The City of Madison Common Council met Tuesday to discuss various alcohol-related resolutions near the University of Wisconsin campus.
Last Thursday, Mayor Paul Soglin proposed a moratorium on the issuance of new alcohol licenses in a high density, high police respondents area in downtown Madison. Following review, City Council moved to refer the moratorium to three additional committees.
This moratorium includes Langdon Street, State Street and Monroe Street. According to the resolution, there has been an increasing number of restaurants and bars serving alcohol in downtown Madison, which has lead to an increased number of fights.
The moratorium will give the council time to come up with long-term solutions for the problems caused excessive drinking in downtown Madison, according to the resolution.
Soglin said binge drinking is one of the reasons for this moratorium.
“[There is a] refusal to come to grips with the fact that the only reason we are the fourth worst city in the U.S. in terms of binge drinking, is because there are three other Wisconsin cities ahead of us,” Soglin said.
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The Council also attempted to override Soglin’s veto of a law which would have allowed patrons to order alcohol online and pick up merchandise in a designated parking area of the store.
Soglin pointed out with this ordinance, people would no longer have to go into the store to purchase alcohol, making it harder to identify the customer’s height and weight. He was also concerned about the ability of smaller businesses to keep up with the larger ones.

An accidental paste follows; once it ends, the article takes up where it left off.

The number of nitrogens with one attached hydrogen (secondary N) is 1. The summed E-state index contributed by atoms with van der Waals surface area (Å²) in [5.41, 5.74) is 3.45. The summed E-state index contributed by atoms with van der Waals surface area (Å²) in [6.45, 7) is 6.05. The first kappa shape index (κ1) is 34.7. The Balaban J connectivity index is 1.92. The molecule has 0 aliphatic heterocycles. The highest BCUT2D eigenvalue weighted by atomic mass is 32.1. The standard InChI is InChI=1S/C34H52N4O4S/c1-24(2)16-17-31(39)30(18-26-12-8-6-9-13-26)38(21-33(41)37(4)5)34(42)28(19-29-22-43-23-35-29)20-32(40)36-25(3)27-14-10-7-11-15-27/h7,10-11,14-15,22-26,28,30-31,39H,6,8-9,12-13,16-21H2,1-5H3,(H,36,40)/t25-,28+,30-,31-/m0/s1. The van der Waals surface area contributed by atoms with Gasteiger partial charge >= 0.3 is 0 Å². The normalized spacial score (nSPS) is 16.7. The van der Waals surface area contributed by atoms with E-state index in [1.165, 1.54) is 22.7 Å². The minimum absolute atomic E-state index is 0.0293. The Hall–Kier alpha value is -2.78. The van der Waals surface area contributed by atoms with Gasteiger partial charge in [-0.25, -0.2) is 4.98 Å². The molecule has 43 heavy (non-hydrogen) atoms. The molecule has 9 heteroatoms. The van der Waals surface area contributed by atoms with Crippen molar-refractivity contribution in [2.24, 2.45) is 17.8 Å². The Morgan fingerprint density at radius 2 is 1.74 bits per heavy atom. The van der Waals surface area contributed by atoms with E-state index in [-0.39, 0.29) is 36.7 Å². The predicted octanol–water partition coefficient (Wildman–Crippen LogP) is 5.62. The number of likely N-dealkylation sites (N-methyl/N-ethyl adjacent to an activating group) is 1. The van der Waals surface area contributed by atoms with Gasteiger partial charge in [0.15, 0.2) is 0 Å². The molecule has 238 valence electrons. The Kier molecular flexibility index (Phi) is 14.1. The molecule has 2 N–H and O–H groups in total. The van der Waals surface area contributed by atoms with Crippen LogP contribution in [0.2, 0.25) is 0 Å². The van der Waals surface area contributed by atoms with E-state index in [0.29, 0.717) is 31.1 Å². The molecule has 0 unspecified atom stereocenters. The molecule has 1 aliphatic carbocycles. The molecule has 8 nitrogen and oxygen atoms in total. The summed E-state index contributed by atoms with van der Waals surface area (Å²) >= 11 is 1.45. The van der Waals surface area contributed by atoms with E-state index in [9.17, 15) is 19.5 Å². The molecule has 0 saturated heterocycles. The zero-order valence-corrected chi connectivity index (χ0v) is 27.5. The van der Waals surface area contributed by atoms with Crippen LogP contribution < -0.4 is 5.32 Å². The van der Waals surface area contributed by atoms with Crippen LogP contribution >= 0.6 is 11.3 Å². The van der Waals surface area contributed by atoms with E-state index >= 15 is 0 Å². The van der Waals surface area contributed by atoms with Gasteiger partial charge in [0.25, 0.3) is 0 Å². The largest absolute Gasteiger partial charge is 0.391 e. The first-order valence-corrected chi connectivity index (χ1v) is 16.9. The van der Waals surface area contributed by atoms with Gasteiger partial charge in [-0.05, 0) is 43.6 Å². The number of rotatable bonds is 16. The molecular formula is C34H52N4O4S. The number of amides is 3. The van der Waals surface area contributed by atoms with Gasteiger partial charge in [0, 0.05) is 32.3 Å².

“The way the ordinance is structured is going to give a competitive advantage to larger stores with larger parking facilities, and put at a considerable disadvantage small stores without parking facilities,” Soglin said.
The veto needed 14 votes to be overridden but only received 12.
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Finally, the Council approved the liquor license for 505 State St., a new Chinese Dumpling Restaurant. But the approval of this license came with some debate from Soglin.
“I am very deeply concerned about the presumption of anyone who thinks that the Alcohol License Review Committee is such a pushover that people can go in and invest money in a restaurant site on the assumption that they will be granted a liquor license,” Soglin said. “A liquor license is a privilege, not a right.”
Ald. Barbara Harrington-McKinney, District 1, then questioned what the system was for approving liquor licenses, and how it can differ between restaurants on State Street.
Soglin believed the difference in licensing between restaurants on State Street was whether the restaurant was a chain, if there was a long-term plan for a bigger restaurant or if there was a license previously on the property.
To conclude the discussion, Ald. Shiva Bidar-Sielaff, District 5, claimed there is no difference between the restaurants on State Street.
“There are not major differences [in these restaurants],” Bidar-Sielaff said. “How are we making sure that we are really having a way to make decisions that is transparent, equitable and that is following a certain set of rules. I see, personally, an inconsistency in approving this [alcohol license], and not others.”
The board passed the alcohol license in a unanimous vote.
Correction: A previous version of this article stated that the moratorium was passed when in fact, it was referred to three additional committees. The article has been updated to accurately convey City Council’s action Tuesday evening. The Badger Herald regrets this error.